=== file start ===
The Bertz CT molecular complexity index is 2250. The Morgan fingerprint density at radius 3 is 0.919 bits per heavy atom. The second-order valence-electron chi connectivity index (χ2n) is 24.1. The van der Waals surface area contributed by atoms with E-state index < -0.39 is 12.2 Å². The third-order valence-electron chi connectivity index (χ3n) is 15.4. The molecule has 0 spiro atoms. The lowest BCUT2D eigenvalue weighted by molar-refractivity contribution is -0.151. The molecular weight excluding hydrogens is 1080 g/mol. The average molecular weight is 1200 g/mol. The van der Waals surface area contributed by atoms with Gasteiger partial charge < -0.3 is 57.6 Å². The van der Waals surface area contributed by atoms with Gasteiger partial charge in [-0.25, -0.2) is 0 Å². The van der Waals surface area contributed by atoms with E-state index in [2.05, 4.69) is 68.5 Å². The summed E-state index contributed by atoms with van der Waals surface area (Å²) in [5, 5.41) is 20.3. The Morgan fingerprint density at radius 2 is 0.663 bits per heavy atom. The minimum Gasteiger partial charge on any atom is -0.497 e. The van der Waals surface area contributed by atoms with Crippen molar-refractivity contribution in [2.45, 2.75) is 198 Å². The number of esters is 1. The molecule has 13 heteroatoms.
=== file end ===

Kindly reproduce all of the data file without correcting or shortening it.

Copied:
The Bertz CT molecular complexity index is 2250. The Morgan fingerprint density at radius 3 is 0.919 bits per heavy atom. The second-order valence-electron chi connectivity index (χ2n) is 24.1. The van der Waals surface area contributed by atoms with E-state index < -0.39 is 12.2 Å². The third-order valence-electron chi connectivity index (χ3n) is 15.4. The molecule has 0 spiro atoms. The lowest BCUT2D eigenvalue weighted by molar-refractivity contribution is -0.151. The molecular weight excluding hydrogens is 1080 g/mol. The average molecular weight is 1200 g/mol. The van der Waals surface area contributed by atoms with Gasteiger partial charge < -0.3 is 57.6 Å². The van der Waals surface area contributed by atoms with Gasteiger partial charge in [-0.25, -0.2) is 0 Å². The van der Waals surface area contributed by atoms with E-state index in [2.05, 4.69) is 68.5 Å². The summed E-state index contributed by atoms with van der Waals surface area (Å²) in [5, 5.41) is 20.3. The Morgan fingerprint density at radius 2 is 0.663 bits per heavy atom. The minimum Gasteiger partial charge on any atom is -0.497 e. The van der Waals surface area contributed by atoms with Crippen molar-refractivity contribution in [2.45, 2.75) is 198 Å². The number of esters is 1. The molecule has 13 heteroatoms.